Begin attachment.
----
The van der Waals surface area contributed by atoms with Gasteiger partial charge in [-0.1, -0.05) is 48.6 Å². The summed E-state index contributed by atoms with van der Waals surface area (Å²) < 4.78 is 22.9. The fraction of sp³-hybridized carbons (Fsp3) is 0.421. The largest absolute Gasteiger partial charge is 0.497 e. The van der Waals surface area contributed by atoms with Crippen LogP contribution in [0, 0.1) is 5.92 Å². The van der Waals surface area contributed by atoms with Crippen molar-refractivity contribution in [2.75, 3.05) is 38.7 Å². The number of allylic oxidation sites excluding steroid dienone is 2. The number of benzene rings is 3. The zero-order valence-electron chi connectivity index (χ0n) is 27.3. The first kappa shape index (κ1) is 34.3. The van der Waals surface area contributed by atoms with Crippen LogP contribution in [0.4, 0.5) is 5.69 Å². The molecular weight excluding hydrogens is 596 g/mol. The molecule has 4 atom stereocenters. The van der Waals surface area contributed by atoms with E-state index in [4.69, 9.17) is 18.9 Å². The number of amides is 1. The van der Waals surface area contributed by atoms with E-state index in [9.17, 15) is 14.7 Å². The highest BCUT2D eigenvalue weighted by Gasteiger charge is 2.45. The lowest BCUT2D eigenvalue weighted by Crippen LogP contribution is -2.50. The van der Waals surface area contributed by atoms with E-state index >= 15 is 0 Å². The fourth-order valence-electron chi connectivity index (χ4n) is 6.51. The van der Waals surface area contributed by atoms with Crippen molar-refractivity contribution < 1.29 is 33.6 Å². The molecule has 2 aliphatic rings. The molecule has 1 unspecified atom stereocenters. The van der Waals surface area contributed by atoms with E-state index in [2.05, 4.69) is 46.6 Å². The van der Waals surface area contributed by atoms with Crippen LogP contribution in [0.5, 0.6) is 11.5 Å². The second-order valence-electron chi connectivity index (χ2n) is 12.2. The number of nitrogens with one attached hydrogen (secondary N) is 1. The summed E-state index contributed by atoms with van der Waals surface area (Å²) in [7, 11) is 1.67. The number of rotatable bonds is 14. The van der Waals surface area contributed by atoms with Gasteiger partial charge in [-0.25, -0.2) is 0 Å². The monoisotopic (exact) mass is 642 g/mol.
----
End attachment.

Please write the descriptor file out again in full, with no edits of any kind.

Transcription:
The van der Waals surface area contributed by atoms with Gasteiger partial charge in [-0.1, -0.05) is 48.6 Å². The summed E-state index contributed by atoms with van der Waals surface area (Å²) < 4.78 is 22.9. The fraction of sp³-hybridized carbons (Fsp3) is 0.421. The largest absolute Gasteiger partial charge is 0.497 e. The van der Waals surface area contributed by atoms with Crippen LogP contribution in [0, 0.1) is 5.92 Å². The van der Waals surface area contributed by atoms with Crippen molar-refractivity contribution in [2.75, 3.05) is 38.7 Å². The number of allylic oxidation sites excluding steroid dienone is 2. The number of benzene rings is 3. The zero-order valence-electron chi connectivity index (χ0n) is 27.3. The first kappa shape index (κ1) is 34.3. The van der Waals surface area contributed by atoms with Crippen LogP contribution in [0.4, 0.5) is 5.69 Å². The molecular weight excluding hydrogens is 596 g/mol. The molecule has 4 atom stereocenters. The van der Waals surface area contributed by atoms with E-state index in [4.69, 9.17) is 18.9 Å². The number of amides is 1. The van der Waals surface area contributed by atoms with E-state index in [9.17, 15) is 14.7 Å². The highest BCUT2D eigenvalue weighted by Gasteiger charge is 2.45. The lowest BCUT2D eigenvalue weighted by Crippen LogP contribution is -2.50. The van der Waals surface area contributed by atoms with E-state index >= 15 is 0 Å². The fourth-order valence-electron chi connectivity index (χ4n) is 6.51. The van der Waals surface area contributed by atoms with Crippen molar-refractivity contribution < 1.29 is 33.6 Å². The molecule has 2 aliphatic rings. The molecule has 1 unspecified atom stereocenters. The van der Waals surface area contributed by atoms with E-state index in [2.05, 4.69) is 46.6 Å². The van der Waals surface area contributed by atoms with Crippen LogP contribution in [0.5, 0.6) is 11.5 Å². The second-order valence-electron chi connectivity index (χ2n) is 12.2. The number of nitrogens with one attached hydrogen (secondary N) is 1. The summed E-state index contributed by atoms with van der Waals surface area (Å²) in [7, 11) is 1.67. The number of rotatable bonds is 14. The van der Waals surface area contributed by atoms with Gasteiger partial charge in [-0.25, -0.2) is 0 Å². The monoisotopic (exact) mass is 642 g/mol.